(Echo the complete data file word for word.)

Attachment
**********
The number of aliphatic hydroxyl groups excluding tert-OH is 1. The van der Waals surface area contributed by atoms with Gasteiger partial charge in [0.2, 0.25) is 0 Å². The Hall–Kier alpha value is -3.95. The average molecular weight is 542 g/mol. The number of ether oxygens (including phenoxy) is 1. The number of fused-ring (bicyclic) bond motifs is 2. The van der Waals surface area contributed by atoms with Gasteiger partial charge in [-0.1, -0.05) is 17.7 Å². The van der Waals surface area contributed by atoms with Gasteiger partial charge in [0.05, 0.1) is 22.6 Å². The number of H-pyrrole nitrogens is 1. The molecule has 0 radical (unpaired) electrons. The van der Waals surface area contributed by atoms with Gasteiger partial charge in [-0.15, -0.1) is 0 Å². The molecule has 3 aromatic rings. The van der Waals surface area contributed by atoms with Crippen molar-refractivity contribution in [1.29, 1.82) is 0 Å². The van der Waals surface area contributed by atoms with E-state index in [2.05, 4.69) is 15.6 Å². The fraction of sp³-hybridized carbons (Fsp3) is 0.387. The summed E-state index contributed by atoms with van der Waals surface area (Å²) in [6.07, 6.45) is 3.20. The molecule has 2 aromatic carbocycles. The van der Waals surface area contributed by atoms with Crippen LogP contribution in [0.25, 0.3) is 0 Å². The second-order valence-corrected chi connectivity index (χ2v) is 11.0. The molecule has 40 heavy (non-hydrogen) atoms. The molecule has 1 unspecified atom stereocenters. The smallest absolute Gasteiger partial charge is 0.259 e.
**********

The number of aliphatic hydroxyl groups excluding tert-OH is 1. The van der Waals surface area contributed by atoms with Gasteiger partial charge in [0.2, 0.25) is 0 Å². The Hall–Kier alpha value is -3.95. The average molecular weight is 542 g/mol. The number of ether oxygens (including phenoxy) is 1. The number of fused-ring (bicyclic) bond motifs is 2. The van der Waals surface area contributed by atoms with Gasteiger partial charge in [-0.1, -0.05) is 17.7 Å². The van der Waals surface area contributed by atoms with Gasteiger partial charge in [0.05, 0.1) is 22.6 Å². The number of H-pyrrole nitrogens is 1. The molecule has 0 radical (unpaired) electrons. The van der Waals surface area contributed by atoms with Gasteiger partial charge in [-0.15, -0.1) is 0 Å². The molecule has 3 aromatic rings. The van der Waals surface area contributed by atoms with Crippen molar-refractivity contribution in [1.29, 1.82) is 0 Å². The van der Waals surface area contributed by atoms with E-state index in [2.05, 4.69) is 15.6 Å². The fraction of sp³-hybridized carbons (Fsp3) is 0.387. The summed E-state index contributed by atoms with van der Waals surface area (Å²) in [6.07, 6.45) is 3.20. The molecule has 2 aromatic carbocycles. The van der Waals surface area contributed by atoms with Crippen LogP contribution in [0.25, 0.3) is 0 Å². The second-order valence-corrected chi connectivity index (χ2v) is 11.0. The molecule has 40 heavy (non-hydrogen) atoms. The molecule has 1 unspecified atom stereocenters. The smallest absolute Gasteiger partial charge is 0.259 e.